If you haven’t been reading me for a while, you might not know that I am VERY collaborative. I’m TICKLED when someone emails me to ask if I’ll share resources with them (I get a lot of hits from Google for “film in the classroom” and “film and literature,” and I’ve shared my film and lit syllabi and eight-year plans with about 7 readers so far… by the way, if you’re one of them, hit me up and let me know how your class went / is going, wouldja?).
It’s because I’m so willing to share what I have that I’m also willing to ask for what I need, and I need some help.
OKAY, Smart People: I am not going to lie to you; I’m freaking out a little bit about teaching this humanities class.
I’m teaching a range of freshmen – and by “a range,” I mean I’ve got kids in class who are obviously hooked into this English/history thing and are eager to play the game, and I’ve kids who, let’s be honest, would probably have to work up a sweat to care any less than they do about this class. I’ve got kids who are fairly confident readers (and who, by the looks of the few things they’ve written for me so far, are pretty competent writers) and kids who are really not. I’ve got kids who come into class vibing at least some energy and a few who come in dragging tail (though, to be fair, the new schedule is, I think, not going to last past this school year. My current schedule is two humanities classes back to back; one for AN HOUR AND A HALF, FIRST THING IN THE MORNING, EVERY DAY – and yes, I meant to yell that – and the other is 45 minutes immediately following that class. In January, the sections will flip, so the skinny block kids will occupy the long block and vice-versa. It’s brutal, and I’m going to suggest that, next year, we try a college-style, M/W/F, T/TH schedule but, for now, I’ve got what I’ve got).
My problem (and I can see it clearly) is that “humanities” usually covers everything from pre-historic Egyptian culture to, you know, yesterday, taking into account nearly EVERY aspect of human culture and society; politics, literature, fine art, music, theatre, economics, religion, language… you get the idea. Now, I’m smart enough to know two things: A) even though I’ve got a whole year with these kids (for AN HOUR AND A HALF, FIRST THING IN THE MORNING, EVERY DAY! ah-hem. Sorry; that’s a thing for me), there’s NO POSSIBLE WAY I’m going to be able to get through everything and B) even if I COULD, the kids really couldn’t take it. More to the point, *I* don’t really see the VALUE in slogging through the whole catalogue of human existence, so I can’t really justify that kind of slog to the kids.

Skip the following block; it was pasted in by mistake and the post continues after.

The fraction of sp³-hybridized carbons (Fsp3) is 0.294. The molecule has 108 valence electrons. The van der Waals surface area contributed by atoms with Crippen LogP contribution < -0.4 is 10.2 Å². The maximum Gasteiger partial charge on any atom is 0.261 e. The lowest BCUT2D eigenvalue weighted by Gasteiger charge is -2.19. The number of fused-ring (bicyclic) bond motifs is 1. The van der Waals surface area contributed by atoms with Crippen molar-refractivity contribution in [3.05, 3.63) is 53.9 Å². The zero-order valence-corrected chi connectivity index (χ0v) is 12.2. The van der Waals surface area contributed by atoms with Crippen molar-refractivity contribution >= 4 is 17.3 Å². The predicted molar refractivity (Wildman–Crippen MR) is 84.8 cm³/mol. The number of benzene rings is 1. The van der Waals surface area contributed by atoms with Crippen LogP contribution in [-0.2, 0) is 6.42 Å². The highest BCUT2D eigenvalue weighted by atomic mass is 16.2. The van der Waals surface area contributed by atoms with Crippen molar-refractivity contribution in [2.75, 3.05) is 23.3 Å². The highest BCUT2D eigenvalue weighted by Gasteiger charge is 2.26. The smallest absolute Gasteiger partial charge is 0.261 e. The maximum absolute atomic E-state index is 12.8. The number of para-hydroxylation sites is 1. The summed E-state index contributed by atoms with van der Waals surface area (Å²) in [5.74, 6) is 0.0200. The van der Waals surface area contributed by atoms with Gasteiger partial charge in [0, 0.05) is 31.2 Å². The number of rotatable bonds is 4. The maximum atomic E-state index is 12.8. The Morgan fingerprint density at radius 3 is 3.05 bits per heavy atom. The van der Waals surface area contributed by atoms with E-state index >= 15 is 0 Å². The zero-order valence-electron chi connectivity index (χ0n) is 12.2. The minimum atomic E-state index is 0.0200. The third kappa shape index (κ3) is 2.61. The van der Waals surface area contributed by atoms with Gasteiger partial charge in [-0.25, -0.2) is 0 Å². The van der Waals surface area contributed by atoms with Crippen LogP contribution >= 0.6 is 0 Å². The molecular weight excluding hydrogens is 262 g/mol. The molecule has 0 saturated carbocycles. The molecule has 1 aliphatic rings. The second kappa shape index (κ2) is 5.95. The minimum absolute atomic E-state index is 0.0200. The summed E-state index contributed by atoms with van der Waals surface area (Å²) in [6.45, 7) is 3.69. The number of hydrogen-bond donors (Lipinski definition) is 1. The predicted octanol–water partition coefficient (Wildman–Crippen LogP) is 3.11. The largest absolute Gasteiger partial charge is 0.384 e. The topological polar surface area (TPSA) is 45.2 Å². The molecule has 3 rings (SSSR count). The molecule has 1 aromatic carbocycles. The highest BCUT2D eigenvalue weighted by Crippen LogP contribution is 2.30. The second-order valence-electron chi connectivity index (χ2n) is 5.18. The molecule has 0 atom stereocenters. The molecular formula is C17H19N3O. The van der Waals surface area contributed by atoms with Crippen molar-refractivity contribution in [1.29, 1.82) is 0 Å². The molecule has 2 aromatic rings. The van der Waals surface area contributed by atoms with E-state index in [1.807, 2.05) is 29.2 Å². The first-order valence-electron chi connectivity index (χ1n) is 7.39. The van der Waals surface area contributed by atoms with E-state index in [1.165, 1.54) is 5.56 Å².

So far, I’ve covered:
Beyond that, though, I’m kind of struggling to make a comprehensive, coherent, and cohesive plan.
So, here’s where you, the aforementioned Smart People, come in. If you were to take my humanities course, what aspects would you want that course to highlight (given that you can have literally everything from pre-historic Egypt to, you know, yesterday)? What are the important things that you think we need to understand from our collective past that help us to understand our collective present? What kinds of concepts, big ideas, or key themes should kids get spit out of high school really understanding? What can they learn in my classroom that’s going to make their lives richer, easier, and more productive?
I have pretty much complete academic freedom here; there’s no textbook, which is both a blessing and a curse; it means I don’t have to follow an arbitrary framework, but it also means I have no guidance and no materials ready-made for me. I have computers for every student and there is pretty regular internet access. I can use film, I have a great art teacher across the hall, and the history teacher and I are buddies, so there’s some decent support there. If I’m creative enough (and have enough lead time), I can probably get any materials I need.